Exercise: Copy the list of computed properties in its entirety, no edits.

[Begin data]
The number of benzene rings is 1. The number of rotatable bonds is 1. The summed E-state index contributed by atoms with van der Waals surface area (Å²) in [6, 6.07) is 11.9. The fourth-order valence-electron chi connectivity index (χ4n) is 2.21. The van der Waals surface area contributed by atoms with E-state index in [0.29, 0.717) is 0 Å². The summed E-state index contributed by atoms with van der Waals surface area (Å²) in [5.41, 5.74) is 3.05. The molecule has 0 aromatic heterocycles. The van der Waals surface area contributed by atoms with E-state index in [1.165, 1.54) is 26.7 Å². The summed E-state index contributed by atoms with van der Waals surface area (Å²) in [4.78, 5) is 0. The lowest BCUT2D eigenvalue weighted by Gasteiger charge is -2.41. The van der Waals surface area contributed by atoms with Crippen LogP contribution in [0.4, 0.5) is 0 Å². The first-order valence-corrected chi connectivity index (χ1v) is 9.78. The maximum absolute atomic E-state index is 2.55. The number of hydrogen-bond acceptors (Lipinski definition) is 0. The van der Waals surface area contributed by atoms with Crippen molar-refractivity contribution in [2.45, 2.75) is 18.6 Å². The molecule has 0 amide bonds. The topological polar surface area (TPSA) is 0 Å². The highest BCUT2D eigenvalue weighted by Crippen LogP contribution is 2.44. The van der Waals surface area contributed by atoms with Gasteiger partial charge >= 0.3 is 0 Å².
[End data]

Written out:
The number of benzene rings is 1. The number of rotatable bonds is 1. The summed E-state index contributed by atoms with van der Waals surface area (Å²) in [6, 6.07) is 11.9. The fourth-order valence-electron chi connectivity index (χ4n) is 2.21. The van der Waals surface area contributed by atoms with E-state index in [0.29, 0.717) is 0 Å². The summed E-state index contributed by atoms with van der Waals surface area (Å²) in [5.41, 5.74) is 3.05. The molecule has 0 aromatic heterocycles. The van der Waals surface area contributed by atoms with E-state index in [1.165, 1.54) is 26.7 Å². The summed E-state index contributed by atoms with van der Waals surface area (Å²) in [4.78, 5) is 0. The lowest BCUT2D eigenvalue weighted by Gasteiger charge is -2.41. The van der Waals surface area contributed by atoms with Crippen LogP contribution in [0.4, 0.5) is 0 Å². The first-order valence-corrected chi connectivity index (χ1v) is 9.78. The maximum absolute atomic E-state index is 2.55. The number of hydrogen-bond acceptors (Lipinski definition) is 0. The van der Waals surface area contributed by atoms with Crippen molar-refractivity contribution in [2.45, 2.75) is 18.6 Å². The molecule has 0 amide bonds. The topological polar surface area (TPSA) is 0 Å². The highest BCUT2D eigenvalue weighted by Crippen LogP contribution is 2.44. The van der Waals surface area contributed by atoms with Gasteiger partial charge >= 0.3 is 0 Å².